Whoopi Goldberg attends the Womens March on New York City on January 20, 2018 in New York City. / AFP PHOTO / KENA BETANCUR        (Photo credit should read KENA BETANCUR/AFP/Getty Images)
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Whoopi Goldberg attends the Womens March on New York City on January 20, 2018 in New York City. / AFP PHOTO / KENA BETANCUR (Photo credit should read KENA BETANCUR/AFP/Getty Images)
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This is Elda mcquade. She did not march last year as she had knee surgery. She is a refugee herself from Cuba, so came to march today in support of other refugees. 64 years old. Grandmother to 2 grandsons. At the rally in New York
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(Original Caption) Rep. Bella Abzug, (D-N.Y.), feminist Gloria Steinem and Lt. Gov. Maryann Krupsak of New York (L-R) chat with the marchers and newsmen in midtown Manhattan prior to the start of the International Women's Day March. Some 2,000 women from all walks of life joined the solidarity march in which they demanded full economic political, legal, sexual and racial equality and the right to control their own lives and bodies.
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LONDON, ENGLAND - JANUARY 21: Protesters march from The US Embassy in Grosvenor Square towards Trafalgar Square during the Women's March on January 21, 2017 in London, England. The WomenÕs March originated in Washington DC but soon spread to be a global march calling on all concerned citizens to stand up for equality, diversity and inclusion and for womenÕs rights to be recognised around the world as human rights. Global marches are now being held, on the same day, across seven continents. (Photo by Jack Taylor/Getty Images)
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LONDON, ENGLAND - JANUARY 21: Protesters march from The US Embassy in Grosvenor Square towards Trafalgar Square during the Women's March on January 21, 2017 in London, England. The WomenÕs March originated in Washington DC but soon spread to be a global march calling on all concerned citizens to stand up for equality, diversity and inclusion and for womenÕs rights to be recognised around the world as human rights. Global marches are now being held, on the same day, across seven continents. (Photo by Jack Taylor/Getty Images)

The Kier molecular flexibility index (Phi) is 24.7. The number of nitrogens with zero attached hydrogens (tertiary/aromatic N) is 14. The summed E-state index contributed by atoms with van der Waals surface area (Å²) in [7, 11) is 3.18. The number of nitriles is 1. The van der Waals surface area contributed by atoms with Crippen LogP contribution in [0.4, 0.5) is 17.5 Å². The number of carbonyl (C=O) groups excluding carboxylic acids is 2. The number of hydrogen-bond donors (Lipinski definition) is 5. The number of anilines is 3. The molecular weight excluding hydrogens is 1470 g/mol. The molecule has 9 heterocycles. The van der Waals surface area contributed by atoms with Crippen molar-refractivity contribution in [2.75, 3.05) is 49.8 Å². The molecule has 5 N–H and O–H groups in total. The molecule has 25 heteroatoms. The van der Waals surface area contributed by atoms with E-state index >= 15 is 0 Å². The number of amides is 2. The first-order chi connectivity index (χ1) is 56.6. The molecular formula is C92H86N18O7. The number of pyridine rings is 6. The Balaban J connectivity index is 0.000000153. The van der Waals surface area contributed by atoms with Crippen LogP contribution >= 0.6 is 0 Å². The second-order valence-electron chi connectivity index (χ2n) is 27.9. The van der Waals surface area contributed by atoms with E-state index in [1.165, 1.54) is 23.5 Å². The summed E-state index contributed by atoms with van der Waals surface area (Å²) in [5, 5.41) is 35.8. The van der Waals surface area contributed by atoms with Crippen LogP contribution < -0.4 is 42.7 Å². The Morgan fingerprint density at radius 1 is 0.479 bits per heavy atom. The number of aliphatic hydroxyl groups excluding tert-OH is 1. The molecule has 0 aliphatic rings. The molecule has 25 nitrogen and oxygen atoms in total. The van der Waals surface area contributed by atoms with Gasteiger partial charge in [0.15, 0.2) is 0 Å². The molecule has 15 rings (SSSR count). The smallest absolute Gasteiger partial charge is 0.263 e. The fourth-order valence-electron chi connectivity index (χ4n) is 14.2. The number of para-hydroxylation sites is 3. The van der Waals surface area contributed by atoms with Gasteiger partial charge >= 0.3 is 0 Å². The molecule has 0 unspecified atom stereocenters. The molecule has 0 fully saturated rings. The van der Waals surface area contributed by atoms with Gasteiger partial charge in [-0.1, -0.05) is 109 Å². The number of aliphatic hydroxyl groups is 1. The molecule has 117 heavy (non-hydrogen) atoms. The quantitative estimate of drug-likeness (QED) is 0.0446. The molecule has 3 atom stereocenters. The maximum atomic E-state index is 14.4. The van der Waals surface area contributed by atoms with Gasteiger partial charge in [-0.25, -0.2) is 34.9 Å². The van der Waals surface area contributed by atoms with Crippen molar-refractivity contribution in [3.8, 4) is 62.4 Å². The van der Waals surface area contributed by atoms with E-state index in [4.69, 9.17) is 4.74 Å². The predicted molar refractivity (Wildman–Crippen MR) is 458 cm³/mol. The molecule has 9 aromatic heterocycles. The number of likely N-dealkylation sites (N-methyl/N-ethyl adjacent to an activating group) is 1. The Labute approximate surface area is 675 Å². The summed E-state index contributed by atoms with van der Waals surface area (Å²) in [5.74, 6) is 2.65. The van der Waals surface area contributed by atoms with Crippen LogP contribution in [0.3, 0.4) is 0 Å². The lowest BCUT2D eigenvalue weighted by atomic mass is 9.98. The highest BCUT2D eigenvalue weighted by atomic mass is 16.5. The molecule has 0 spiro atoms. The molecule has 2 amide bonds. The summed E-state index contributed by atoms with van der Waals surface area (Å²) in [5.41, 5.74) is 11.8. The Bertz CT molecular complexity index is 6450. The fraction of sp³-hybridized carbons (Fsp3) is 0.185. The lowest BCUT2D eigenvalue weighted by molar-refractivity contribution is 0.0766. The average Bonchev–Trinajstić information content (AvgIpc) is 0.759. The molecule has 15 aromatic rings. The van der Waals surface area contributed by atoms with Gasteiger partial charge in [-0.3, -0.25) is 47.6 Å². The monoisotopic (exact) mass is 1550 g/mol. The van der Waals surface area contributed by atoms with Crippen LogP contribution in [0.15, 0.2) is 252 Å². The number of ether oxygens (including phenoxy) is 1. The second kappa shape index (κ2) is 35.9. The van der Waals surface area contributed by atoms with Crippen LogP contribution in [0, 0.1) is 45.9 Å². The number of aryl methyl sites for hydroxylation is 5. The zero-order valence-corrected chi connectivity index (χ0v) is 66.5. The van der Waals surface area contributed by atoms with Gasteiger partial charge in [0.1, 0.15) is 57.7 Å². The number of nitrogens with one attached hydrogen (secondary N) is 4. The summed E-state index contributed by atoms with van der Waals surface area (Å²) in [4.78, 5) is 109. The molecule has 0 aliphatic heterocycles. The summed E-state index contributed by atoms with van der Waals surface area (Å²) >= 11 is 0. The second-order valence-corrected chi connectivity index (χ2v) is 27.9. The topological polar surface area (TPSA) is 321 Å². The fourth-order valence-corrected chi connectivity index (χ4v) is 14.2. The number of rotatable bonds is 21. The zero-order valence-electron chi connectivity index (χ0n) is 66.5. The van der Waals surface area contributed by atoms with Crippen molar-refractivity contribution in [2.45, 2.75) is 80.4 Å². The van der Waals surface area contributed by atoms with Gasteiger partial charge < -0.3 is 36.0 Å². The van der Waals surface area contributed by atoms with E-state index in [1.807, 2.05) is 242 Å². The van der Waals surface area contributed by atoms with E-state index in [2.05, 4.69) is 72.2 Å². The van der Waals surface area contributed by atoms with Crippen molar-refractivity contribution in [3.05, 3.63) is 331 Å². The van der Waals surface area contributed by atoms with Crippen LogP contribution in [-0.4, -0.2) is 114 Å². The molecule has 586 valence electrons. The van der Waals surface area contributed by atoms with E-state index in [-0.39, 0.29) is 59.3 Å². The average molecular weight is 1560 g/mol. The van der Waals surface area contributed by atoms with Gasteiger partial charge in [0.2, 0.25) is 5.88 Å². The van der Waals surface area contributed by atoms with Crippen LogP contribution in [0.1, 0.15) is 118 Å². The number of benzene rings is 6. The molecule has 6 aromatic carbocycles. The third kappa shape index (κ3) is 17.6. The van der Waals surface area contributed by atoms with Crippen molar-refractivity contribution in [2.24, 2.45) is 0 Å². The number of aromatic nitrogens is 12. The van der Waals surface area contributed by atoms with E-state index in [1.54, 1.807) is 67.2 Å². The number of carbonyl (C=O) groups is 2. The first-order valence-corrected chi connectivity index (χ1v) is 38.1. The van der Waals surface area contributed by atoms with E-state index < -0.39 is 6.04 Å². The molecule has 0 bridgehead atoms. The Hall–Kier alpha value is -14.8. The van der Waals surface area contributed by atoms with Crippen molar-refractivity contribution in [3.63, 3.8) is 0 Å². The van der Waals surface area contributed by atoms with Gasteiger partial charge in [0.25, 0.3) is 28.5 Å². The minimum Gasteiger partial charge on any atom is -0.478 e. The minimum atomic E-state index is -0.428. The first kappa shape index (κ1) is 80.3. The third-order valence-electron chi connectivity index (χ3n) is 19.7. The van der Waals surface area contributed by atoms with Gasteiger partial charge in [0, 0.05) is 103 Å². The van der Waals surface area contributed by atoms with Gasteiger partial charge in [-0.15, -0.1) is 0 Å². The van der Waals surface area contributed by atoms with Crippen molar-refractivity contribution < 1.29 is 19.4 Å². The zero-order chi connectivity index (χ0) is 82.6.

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(CNN) —  

Thousands gathered Saturday in Pershing Square in downtown Los Angeles for the second Women’s March, eager to participate in the nationwide protests and listen to a slate of celebrity speakers.

Emma Rees, 24, is a graduate student at the University of California, Irvine.
Miguel Marquez/CNN
Emma Rees, 24, is a graduate student at the University of California, Irvine.

Live: Women’s March in Los Angeles

March organizers honed in on this year’s midterm elections using the theme “Hear Our Vote.”

But the rally was much more than electoral politics for many attendees. Demonstrators advocated for women’s rights and equality, as much of the sentiment in this year’s march overlapped with the #MeToo and Time’s Up movements.

Natalie Portman, Scarlett Johannson, Viola Davis and Sarah Hyland were among a long list of famous folks who addressed massive crowds as they reached the march’s end at Grand Park and City Hall. Here’s what they had to say:

Eva Longoria

“This march and this movement is far more ambitious in scope and scale and it extends beyond one political actor or even one political party. What we’re calling for is sustainable and systematic change to the experience of women and girls in America. A change from fear and intimidation to respect. From pain and humiliation to safety and dignity. From marginalization to equal pay and representation.”

One year later, Women’s March returns

Natalie Portman

“I keep hearing a particular gripe about this cultural shift and maybe you have, too. Some people have been calling this movement puritanical or a return to Victorian values, where men can’t behave or speak sexually around dainty, delicate, fragile women. To these people I want to say, the current system is puritanical. Maybe men can say and do whatever they want, but women cannot. The current system inhibits women from expressing our desires, wants and needs, from seeking our pleasure.”

01:54 - Source: CNN
Natalie Portman: Felt 'sexual terrorism' at 13

Scarlett Johansson